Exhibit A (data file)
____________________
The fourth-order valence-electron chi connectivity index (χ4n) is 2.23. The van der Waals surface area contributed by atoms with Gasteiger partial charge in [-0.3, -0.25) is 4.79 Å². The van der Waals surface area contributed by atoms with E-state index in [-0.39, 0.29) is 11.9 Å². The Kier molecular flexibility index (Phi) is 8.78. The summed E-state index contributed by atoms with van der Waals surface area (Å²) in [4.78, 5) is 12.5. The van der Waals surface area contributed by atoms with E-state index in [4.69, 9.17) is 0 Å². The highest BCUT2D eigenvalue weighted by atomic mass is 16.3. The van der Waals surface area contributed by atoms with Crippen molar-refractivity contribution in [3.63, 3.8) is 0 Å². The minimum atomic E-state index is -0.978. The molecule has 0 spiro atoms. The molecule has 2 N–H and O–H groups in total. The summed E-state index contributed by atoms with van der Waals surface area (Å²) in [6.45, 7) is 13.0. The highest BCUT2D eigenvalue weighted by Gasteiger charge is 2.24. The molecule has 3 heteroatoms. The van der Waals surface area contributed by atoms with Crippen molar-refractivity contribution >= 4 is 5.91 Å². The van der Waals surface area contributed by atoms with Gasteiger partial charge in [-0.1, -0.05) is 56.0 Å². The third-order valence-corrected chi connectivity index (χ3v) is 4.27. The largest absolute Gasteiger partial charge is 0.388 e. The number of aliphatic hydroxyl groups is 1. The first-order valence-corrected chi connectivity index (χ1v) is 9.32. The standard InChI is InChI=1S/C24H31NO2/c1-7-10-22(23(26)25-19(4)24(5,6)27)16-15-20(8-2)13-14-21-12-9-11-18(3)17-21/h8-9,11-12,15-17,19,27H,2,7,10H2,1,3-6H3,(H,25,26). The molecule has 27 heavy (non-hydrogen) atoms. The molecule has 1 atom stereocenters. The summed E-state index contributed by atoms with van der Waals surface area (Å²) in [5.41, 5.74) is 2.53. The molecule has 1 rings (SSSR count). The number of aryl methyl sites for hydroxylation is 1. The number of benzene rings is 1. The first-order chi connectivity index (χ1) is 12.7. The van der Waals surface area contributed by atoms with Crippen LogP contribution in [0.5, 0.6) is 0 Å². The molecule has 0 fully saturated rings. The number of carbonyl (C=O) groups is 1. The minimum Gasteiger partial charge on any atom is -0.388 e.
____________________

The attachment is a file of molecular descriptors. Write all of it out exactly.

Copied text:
The fourth-order valence-electron chi connectivity index (χ4n) is 2.23. The van der Waals surface area contributed by atoms with Gasteiger partial charge in [-0.3, -0.25) is 4.79 Å². The van der Waals surface area contributed by atoms with E-state index in [-0.39, 0.29) is 11.9 Å². The Kier molecular flexibility index (Phi) is 8.78. The summed E-state index contributed by atoms with van der Waals surface area (Å²) in [4.78, 5) is 12.5. The van der Waals surface area contributed by atoms with E-state index in [4.69, 9.17) is 0 Å². The highest BCUT2D eigenvalue weighted by atomic mass is 16.3. The van der Waals surface area contributed by atoms with Crippen molar-refractivity contribution in [3.63, 3.8) is 0 Å². The minimum atomic E-state index is -0.978. The molecule has 0 spiro atoms. The molecule has 2 N–H and O–H groups in total. The summed E-state index contributed by atoms with van der Waals surface area (Å²) in [6.45, 7) is 13.0. The highest BCUT2D eigenvalue weighted by Gasteiger charge is 2.24. The molecule has 3 heteroatoms. The van der Waals surface area contributed by atoms with Crippen molar-refractivity contribution >= 4 is 5.91 Å². The van der Waals surface area contributed by atoms with Gasteiger partial charge in [-0.1, -0.05) is 56.0 Å². The third-order valence-corrected chi connectivity index (χ3v) is 4.27. The largest absolute Gasteiger partial charge is 0.388 e. The number of aliphatic hydroxyl groups is 1. The first-order valence-corrected chi connectivity index (χ1v) is 9.32. The standard InChI is InChI=1S/C24H31NO2/c1-7-10-22(23(26)25-19(4)24(5,6)27)16-15-20(8-2)13-14-21-12-9-11-18(3)17-21/h8-9,11-12,15-17,19,27H,2,7,10H2,1,3-6H3,(H,25,26). The molecule has 27 heavy (non-hydrogen) atoms. The molecule has 1 atom stereocenters. The summed E-state index contributed by atoms with van der Waals surface area (Å²) in [5.41, 5.74) is 2.53. The molecule has 1 rings (SSSR count). The number of aryl methyl sites for hydroxylation is 1. The number of benzene rings is 1. The first-order chi connectivity index (χ1) is 12.7. The van der Waals surface area contributed by atoms with Crippen LogP contribution in [0.5, 0.6) is 0 Å². The molecule has 0 fully saturated rings. The number of carbonyl (C=O) groups is 1. The minimum Gasteiger partial charge on any atom is -0.388 e.